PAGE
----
“Everything is working at peak performance, some of the systems are working better than they should. But those that are down aren’t broken. It’s like they just don’t understand what to do.”

Groaning, Jan said, “So it’s a code problem.”

“In that the hardware is fine, yes. I just don’t know how to get the station to do what I tell it.”

“Too bad you can’t bribe it. My little sister wouldn’t come out of her room in the morning if it wasn’t for her favourite cereal.”

“I suppose I could offer it some computer chips,” Mr. Plentyn said with a chuckle.

The three of them laughed and then he turned back to the computer with a sigh. He started tapping at the controls in a vain attempt to coax the station to function the way it was supposed to.

Seren couldn’t understand what was wrong. The AI seemed fine on the surface but what about the message they found? The message that was being transmitted through subspace modulations of the shields repeated, “fear, pain, death,” over and over.

“Dad. Can an AI feel pain?”

Looking weary and a little confused he said, “Not that I know of. You could have it programed to simulate pain but that would be cruel.”

“Is there any system that’s alive?”

“Not that I know of, except the bacteria that makes the memory banks.”

“Are there any old systems that were recycled?”

He stopped looked at her and his eyes went wide. “The micro-star. I haven’t been able to figure out how it was made or why it’s so efficient. Oh Black-of-Void.”

Jan looked between the two and asked, “Sorry for those of us that don’t speak techy?”

Feeling sick to her stomach, Seren said, “If an intelligent creature were used as a powersource they could create all of these issues. The Sun’s alive.”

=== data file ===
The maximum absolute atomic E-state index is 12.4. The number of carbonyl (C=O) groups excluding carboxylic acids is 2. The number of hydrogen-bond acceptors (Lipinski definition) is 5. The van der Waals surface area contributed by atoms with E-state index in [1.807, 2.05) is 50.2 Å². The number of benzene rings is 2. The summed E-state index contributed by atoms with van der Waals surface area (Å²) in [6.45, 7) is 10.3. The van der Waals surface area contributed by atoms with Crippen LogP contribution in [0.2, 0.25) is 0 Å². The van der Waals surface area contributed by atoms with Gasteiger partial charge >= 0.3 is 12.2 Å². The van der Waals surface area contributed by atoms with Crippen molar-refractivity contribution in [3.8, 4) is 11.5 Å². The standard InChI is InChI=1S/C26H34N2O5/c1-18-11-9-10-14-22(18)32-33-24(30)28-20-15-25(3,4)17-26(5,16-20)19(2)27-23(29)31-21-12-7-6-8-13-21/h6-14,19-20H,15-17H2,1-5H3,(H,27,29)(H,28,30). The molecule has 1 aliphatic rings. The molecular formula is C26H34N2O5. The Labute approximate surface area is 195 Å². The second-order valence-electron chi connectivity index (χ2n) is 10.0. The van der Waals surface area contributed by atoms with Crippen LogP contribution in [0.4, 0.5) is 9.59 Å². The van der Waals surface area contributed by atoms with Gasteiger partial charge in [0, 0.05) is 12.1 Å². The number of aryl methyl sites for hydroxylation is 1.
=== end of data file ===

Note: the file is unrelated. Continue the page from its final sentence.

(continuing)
Annie

It was another few hours before anything else happened. They stayed in position protecting the station from the mysterious star-shaped ships that weren’t moving. All Annie wanted was to go find out more about that planet. It looked lush and green from her viewport. The other side of the station from the planet was a small white dwarf star. It was as close to the planet as a typical moon.

Despite it draining her fuel, Annie activated her scanners. The planet was a typical class M with slightly higher gravity. The sun revolved around the planet. On the surface, there were signs of a long gone civilization.

The universe was an impossibly large place but the Children of the Stars had been travelling since they left their little planet. They’d catalogued hundreds of millions of planets and the preponderance of life was staggering. It seemed that despite being fragile and impossible to believe, life was incredibly common. Intelligent life sprung up everywhere.

Civilizations unfortunately had a habit of burning out before they’d taken to the stars. The Children were some of the handful of space-based lifeforms. It made that the Children had a fantastic amount of archaeologists, anthropologists, and diplomats. Beyond that, it meant that each citizen had a gluttonous curiosity about other civilizations.